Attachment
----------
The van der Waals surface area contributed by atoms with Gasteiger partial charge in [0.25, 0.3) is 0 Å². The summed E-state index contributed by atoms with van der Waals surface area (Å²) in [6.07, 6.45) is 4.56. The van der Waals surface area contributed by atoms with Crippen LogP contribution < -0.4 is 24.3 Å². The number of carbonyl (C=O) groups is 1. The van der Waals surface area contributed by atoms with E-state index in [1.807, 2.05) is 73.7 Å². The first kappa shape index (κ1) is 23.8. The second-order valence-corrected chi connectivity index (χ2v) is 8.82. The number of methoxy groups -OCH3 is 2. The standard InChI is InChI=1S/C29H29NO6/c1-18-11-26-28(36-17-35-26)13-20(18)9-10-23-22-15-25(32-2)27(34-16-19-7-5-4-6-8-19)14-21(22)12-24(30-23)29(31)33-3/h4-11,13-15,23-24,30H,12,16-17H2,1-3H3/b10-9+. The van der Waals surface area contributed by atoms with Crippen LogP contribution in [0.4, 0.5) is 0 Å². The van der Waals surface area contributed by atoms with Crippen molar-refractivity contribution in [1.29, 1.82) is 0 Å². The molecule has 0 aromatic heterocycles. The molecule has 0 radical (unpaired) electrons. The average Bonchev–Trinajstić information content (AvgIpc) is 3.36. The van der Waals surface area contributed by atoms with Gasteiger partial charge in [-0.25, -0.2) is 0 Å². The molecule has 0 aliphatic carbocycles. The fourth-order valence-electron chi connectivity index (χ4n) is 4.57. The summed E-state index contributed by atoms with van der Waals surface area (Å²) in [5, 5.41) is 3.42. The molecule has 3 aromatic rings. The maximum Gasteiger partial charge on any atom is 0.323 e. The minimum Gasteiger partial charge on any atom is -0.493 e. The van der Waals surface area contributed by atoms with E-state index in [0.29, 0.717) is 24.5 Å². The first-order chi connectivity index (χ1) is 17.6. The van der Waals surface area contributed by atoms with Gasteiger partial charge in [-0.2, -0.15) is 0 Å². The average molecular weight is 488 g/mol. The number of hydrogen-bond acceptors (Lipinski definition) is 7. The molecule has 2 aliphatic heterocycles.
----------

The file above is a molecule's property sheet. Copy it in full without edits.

The van der Waals surface area contributed by atoms with Gasteiger partial charge in [0.25, 0.3) is 0 Å². The summed E-state index contributed by atoms with van der Waals surface area (Å²) in [6.07, 6.45) is 4.56. The van der Waals surface area contributed by atoms with Crippen LogP contribution < -0.4 is 24.3 Å². The number of carbonyl (C=O) groups is 1. The van der Waals surface area contributed by atoms with E-state index in [1.807, 2.05) is 73.7 Å². The first kappa shape index (κ1) is 23.8. The second-order valence-corrected chi connectivity index (χ2v) is 8.82. The number of methoxy groups -OCH3 is 2. The standard InChI is InChI=1S/C29H29NO6/c1-18-11-26-28(36-17-35-26)13-20(18)9-10-23-22-15-25(32-2)27(34-16-19-7-5-4-6-8-19)14-21(22)12-24(30-23)29(31)33-3/h4-11,13-15,23-24,30H,12,16-17H2,1-3H3/b10-9+. The van der Waals surface area contributed by atoms with Crippen LogP contribution in [0.4, 0.5) is 0 Å². The van der Waals surface area contributed by atoms with Crippen molar-refractivity contribution in [1.29, 1.82) is 0 Å². The molecule has 0 aromatic heterocycles. The molecule has 0 radical (unpaired) electrons. The average Bonchev–Trinajstić information content (AvgIpc) is 3.36. The van der Waals surface area contributed by atoms with Gasteiger partial charge in [-0.25, -0.2) is 0 Å². The molecule has 0 aliphatic carbocycles. The fourth-order valence-electron chi connectivity index (χ4n) is 4.57. The summed E-state index contributed by atoms with van der Waals surface area (Å²) in [5, 5.41) is 3.42. The molecule has 3 aromatic rings. The maximum Gasteiger partial charge on any atom is 0.323 e. The minimum Gasteiger partial charge on any atom is -0.493 e. The van der Waals surface area contributed by atoms with E-state index in [0.29, 0.717) is 24.5 Å². The first-order chi connectivity index (χ1) is 17.6. The van der Waals surface area contributed by atoms with Gasteiger partial charge in [-0.2, -0.15) is 0 Å². The average molecular weight is 488 g/mol. The number of hydrogen-bond acceptors (Lipinski definition) is 7. The molecule has 2 aliphatic heterocycles.